Galtung (noble family)

Galtung was a Norwegian noble family dating from the ennoblement of Lauritz Galtung in 1648. However, when he was ennobled, documents indicated the family descended from an older noble family, the Galte family. This led to both Hardanger families being referenced as Galtungs in history books.

Galtung coat of arms as drawn by Anders Thiset for Danmarks Adels Aarbog of 1916.[1]

A male-lineage connection between the two families has not been identified. A female-line bridging them was long proposed until that too was debunked in 1950, by professor Lars Hamre's discovery of the Torsnes' family linage in Copenhagen archives. The linage stated that the younger Galtungs were descendants of Sigurd Guttormsson at Torsnes, not Sigurd Gautsson Galte at Hatteberg as previously claimed.[2]

The old family, GalteEdit

The first family called Galte, belongs to what was called the uradel (i.e., undocumented as nobility by letters of patent, but widely recognized as nobility in other sources) in the middle ages. It is believed that the descendants living today represent the oldest surviving noble family in Norway, commonly known as clan Mel, Melsætten.[3] The old Galte farm estates of Mel and Hatteberg were the core of the later Danish-Norwegian Barony of Rosendal.

The younger family, GaltungEdit

Admiral Lauritz Galtung (c. 1615–1661)

The younger Galtung family male-line can be traced back to Laurits Johanneson who was born around 1519.[4] It was his great-grandson Lauritz Galtung, Admiral of the Dano-Norwegian fleet, who later renewed the nobility of the family in 1648, changing the name from Galte to Galtung. The present family belonged to an influential circle of families in the Hardanger area, including the owners of the farms Aga and Torsnes, and had many well-known naval officers, including admirals .[5][6]

In 1885, historian Henrik Jørgen Huitfeldt-Kaas said that in the period 1670-1870 the family started marrying commoners, and thus, should be considered to have lost their nobility (later it was asserted that this position was influenced by the Danish, whose nobility, to a large degree, supplanted Norwegian nobility during the Dano-Norwegian union. Early in the 18th century the remaining family lived on the old family farm of Torsnes, which is still occupied by descendants today. By the end of the 18th century, many of the family's members could be found in the cities, populating professional classes as lawyers, doctors and such.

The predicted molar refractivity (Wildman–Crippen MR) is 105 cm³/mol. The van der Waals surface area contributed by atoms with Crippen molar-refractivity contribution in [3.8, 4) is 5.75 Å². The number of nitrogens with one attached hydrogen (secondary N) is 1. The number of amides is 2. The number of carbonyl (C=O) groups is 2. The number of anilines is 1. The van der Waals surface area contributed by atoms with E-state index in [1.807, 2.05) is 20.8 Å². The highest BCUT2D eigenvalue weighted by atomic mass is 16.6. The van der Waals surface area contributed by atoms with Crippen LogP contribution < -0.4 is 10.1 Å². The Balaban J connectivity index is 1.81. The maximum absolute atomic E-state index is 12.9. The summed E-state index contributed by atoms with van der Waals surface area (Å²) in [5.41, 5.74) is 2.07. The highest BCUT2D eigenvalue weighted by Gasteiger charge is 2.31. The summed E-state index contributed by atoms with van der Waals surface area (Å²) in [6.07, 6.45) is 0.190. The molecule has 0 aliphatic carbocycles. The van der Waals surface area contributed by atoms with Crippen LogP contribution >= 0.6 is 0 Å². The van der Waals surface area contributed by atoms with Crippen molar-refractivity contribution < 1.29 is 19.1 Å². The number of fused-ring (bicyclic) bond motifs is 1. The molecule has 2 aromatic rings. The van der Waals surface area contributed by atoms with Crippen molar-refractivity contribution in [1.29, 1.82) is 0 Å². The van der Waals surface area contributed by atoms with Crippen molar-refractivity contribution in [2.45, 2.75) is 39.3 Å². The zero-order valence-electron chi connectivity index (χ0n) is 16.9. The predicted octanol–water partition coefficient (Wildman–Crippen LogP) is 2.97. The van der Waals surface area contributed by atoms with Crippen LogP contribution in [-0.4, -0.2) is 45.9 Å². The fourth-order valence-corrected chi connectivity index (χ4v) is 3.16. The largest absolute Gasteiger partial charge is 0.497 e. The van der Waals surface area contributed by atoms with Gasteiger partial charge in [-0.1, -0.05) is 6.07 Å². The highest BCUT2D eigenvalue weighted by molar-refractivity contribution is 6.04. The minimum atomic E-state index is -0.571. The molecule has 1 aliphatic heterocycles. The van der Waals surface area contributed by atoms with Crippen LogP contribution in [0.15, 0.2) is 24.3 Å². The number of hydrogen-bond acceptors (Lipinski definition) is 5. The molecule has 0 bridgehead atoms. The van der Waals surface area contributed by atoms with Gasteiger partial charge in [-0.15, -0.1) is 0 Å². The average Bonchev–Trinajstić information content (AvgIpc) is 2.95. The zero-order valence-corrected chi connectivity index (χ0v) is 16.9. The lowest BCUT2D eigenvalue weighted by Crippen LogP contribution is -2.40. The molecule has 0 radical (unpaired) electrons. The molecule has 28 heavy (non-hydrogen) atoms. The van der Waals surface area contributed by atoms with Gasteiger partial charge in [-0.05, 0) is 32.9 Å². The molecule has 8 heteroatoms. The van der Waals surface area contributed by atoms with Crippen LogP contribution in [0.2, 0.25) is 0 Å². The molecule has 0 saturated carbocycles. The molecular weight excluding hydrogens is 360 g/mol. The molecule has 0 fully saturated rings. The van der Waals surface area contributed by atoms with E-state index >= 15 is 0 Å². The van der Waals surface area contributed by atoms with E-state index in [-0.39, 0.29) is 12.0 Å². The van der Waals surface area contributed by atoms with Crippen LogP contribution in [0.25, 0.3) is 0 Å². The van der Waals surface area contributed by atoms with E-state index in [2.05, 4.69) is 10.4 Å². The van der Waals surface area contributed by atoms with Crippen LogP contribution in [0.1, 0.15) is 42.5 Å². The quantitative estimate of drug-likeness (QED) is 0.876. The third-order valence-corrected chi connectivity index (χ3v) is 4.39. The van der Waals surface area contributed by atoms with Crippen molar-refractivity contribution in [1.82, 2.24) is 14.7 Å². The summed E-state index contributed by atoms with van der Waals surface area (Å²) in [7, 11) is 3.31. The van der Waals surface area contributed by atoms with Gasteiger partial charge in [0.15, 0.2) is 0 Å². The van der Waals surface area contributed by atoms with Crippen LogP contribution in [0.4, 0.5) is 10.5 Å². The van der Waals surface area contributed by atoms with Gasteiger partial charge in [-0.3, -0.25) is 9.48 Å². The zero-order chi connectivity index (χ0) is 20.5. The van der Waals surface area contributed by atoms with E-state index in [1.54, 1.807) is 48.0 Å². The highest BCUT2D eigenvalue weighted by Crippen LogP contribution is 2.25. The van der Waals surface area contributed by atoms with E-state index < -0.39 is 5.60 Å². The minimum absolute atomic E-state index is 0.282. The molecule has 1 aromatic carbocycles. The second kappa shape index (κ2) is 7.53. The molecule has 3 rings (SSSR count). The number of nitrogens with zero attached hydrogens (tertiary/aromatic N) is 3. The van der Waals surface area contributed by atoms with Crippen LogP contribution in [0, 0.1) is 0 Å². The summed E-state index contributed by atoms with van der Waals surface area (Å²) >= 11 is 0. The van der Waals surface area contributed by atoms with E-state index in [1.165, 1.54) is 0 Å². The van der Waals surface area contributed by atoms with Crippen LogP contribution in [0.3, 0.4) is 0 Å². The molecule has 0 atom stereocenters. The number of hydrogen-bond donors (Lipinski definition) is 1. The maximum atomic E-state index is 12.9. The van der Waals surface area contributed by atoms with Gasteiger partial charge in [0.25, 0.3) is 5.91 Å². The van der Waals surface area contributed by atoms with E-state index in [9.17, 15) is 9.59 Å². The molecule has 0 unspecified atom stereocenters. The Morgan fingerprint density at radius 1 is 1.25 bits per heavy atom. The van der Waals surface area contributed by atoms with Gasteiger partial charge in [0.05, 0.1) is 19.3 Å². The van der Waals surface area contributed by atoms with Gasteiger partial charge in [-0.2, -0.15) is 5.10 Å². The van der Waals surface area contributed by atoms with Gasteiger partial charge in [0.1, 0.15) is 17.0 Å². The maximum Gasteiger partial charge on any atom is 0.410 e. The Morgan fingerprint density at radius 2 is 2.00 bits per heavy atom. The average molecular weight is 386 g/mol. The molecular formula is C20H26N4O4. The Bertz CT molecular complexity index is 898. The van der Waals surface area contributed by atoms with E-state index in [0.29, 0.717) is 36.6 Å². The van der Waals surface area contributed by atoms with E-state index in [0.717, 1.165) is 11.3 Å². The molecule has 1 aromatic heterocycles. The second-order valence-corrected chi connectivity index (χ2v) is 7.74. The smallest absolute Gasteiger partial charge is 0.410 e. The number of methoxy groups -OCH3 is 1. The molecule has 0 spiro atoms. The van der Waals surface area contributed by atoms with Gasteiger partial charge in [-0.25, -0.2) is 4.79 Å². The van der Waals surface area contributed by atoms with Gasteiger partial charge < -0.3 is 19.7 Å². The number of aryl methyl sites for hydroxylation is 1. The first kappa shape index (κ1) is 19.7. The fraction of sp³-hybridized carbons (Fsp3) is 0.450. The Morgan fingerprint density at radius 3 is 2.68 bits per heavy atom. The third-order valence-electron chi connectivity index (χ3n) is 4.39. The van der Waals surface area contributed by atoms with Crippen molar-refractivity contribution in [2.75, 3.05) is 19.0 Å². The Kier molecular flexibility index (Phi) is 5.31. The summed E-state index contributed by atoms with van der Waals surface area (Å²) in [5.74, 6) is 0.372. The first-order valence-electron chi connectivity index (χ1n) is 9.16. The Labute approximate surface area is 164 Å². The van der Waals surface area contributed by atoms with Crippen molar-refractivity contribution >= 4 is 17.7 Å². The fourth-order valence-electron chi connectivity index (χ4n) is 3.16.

Living descendants today include sociologist Johan Galtung, recognised for his contributions to peace research and practice of conflict-solving, the so-called transcend-method. According to Statistics Norway 100 persons have Galtung as their surname as of 2009.[7]


  • Galtung, Johan Ellertsen: Galtungslekten i fortid og nutid, Oslo 1997.
  • Huitfeldt-Kaas, H.J.: De nulevende Adelsslægter i Norge, Christiania 1885.
  • Huitfeldt-Kaas, Henrik Jørgen m.fl.: Norske Sigiller fra Middelalderen, Oslo 1899-1950 (seals no. 928, 946, 1089 og 1308)
  • Steffens, Haagen Krog: Norske Slægter 1912, Gyldendalske Boghandel, Kristiania 1911
  • C. M. Munthe: «Norske slegtsmerker» (Norwegian family emblems), Norsk slektshistorisk tidsskrift, Vol. I, Oslo 1928, pages 32 ff and 155 ff, especially page side 188 and the illustrations no. 189-192
  • Haukanes, K. og Jon : Segl og bumerke frå Hardanger, Oslo 1944, pages 23, 101, 248, 281
  • Cappelen, Hans: Norske slektsvåpen (Norwegian family coats of arms, with a summary in English), Oslo 1969 (new edition 1976) (with a modern heraldic bookplate in color and a new drawing of the shield in a modern style)
  • Løvenskiold, Herman L.: Heraldisk nøkkel, Oslo 1978
  • A. Thiset og P.L. Wittrup: Nyt dansk Adelslexikon, København 1904
  • Achen, S. T.: Danske adelsvåbener, København 1973


  1. ^ Hiort-Lorenzen, Hans Rudolf; Thiset, Anders (1916). Danmarks Adels Aarbog (PDF) (in Danish). Copenhagen: Dansk Adels Forening. p. 148 (pdf s. 169). There can, as others have pointed out, only be derived an ancestry through females from these brothers of the old Galtung family.
  2. ^ Hamre, Lars (1950). "Til soga om ættene på Sandvin og Torsnes på 13–1400-talet". Norsk slektshistorisk tidsskrift. 2 (12): 97–120.
  3. ^ Ugulen, Jo Rune (2004). Kring ætta på Ornes og Mel i Mellomalderen [About the clans of Ornes and Mel in the Middle Ages] (in Norwegian Bokmål). Norway: Norsk slektshistorisk tidsskrift. Issues with consideration of later clan generations showed that the earlier research was not good enough. Therefore, the ambition became to write a complete representation of the saga of the clans at Ornes, Mel and Hatteberg from the Middle Ages to about 1600, in addition to a section about the origin of the so-called younger Galtung-clan.
  4. ^ Jon Gunnar Arntzen. "Galtung – norske slekter". Store norske leksikon. Retrieved 1 June 2017.
  5. ^ "Lauritz Galtung". Slektshistoriewiki. Retrieved 1 June 2017.
  6. ^ "Galtung (slekt)". Slektshistoriewiki. Archived from the original on 22 July 2017. Retrieved 1 June 2017.
  7. ^ Statistics Norway - Navnesøk